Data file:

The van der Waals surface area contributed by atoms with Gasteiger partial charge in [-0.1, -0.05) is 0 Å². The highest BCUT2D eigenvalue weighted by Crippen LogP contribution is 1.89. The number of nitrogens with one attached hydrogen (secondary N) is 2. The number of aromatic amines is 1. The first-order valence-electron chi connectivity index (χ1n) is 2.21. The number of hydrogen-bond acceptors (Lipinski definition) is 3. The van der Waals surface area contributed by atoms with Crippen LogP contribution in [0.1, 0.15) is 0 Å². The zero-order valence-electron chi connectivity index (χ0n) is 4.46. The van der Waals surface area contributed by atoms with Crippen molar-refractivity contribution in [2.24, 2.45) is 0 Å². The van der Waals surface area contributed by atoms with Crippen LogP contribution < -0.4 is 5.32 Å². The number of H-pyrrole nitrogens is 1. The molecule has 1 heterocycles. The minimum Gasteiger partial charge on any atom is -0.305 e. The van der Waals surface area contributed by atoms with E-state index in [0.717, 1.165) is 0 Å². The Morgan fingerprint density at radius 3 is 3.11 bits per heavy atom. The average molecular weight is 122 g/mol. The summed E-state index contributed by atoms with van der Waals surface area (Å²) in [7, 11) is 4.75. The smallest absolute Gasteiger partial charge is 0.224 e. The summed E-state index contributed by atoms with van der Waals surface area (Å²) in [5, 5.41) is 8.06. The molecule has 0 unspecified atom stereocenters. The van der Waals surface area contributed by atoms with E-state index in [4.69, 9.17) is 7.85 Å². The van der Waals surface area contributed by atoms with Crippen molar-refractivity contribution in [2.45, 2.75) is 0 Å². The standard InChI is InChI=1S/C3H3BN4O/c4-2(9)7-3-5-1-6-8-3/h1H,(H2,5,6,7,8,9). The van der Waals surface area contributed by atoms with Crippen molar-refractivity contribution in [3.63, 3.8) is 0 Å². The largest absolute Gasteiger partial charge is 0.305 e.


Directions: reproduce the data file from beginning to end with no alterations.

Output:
The van der Waals surface area contributed by atoms with Gasteiger partial charge in [-0.1, -0.05) is 0 Å². The highest BCUT2D eigenvalue weighted by Crippen LogP contribution is 1.89. The number of nitrogens with one attached hydrogen (secondary N) is 2. The number of aromatic amines is 1. The first-order valence-electron chi connectivity index (χ1n) is 2.21. The number of hydrogen-bond acceptors (Lipinski definition) is 3. The van der Waals surface area contributed by atoms with Crippen LogP contribution in [0.1, 0.15) is 0 Å². The zero-order valence-electron chi connectivity index (χ0n) is 4.46. The van der Waals surface area contributed by atoms with Crippen molar-refractivity contribution in [2.24, 2.45) is 0 Å². The van der Waals surface area contributed by atoms with Crippen LogP contribution < -0.4 is 5.32 Å². The number of H-pyrrole nitrogens is 1. The molecule has 1 heterocycles. The minimum Gasteiger partial charge on any atom is -0.305 e. The van der Waals surface area contributed by atoms with E-state index in [0.717, 1.165) is 0 Å². The Morgan fingerprint density at radius 3 is 3.11 bits per heavy atom. The average molecular weight is 122 g/mol. The summed E-state index contributed by atoms with van der Waals surface area (Å²) in [7, 11) is 4.75. The smallest absolute Gasteiger partial charge is 0.224 e. The summed E-state index contributed by atoms with van der Waals surface area (Å²) in [5, 5.41) is 8.06. The molecule has 0 unspecified atom stereocenters. The van der Waals surface area contributed by atoms with E-state index in [4.69, 9.17) is 7.85 Å². The van der Waals surface area contributed by atoms with Crippen molar-refractivity contribution in [2.45, 2.75) is 0 Å². The standard InChI is InChI=1S/C3H3BN4O/c4-2(9)7-3-5-1-6-8-3/h1H,(H2,5,6,7,8,9). The van der Waals surface area contributed by atoms with Crippen molar-refractivity contribution in [3.63, 3.8) is 0 Å². The largest absolute Gasteiger partial charge is 0.305 e.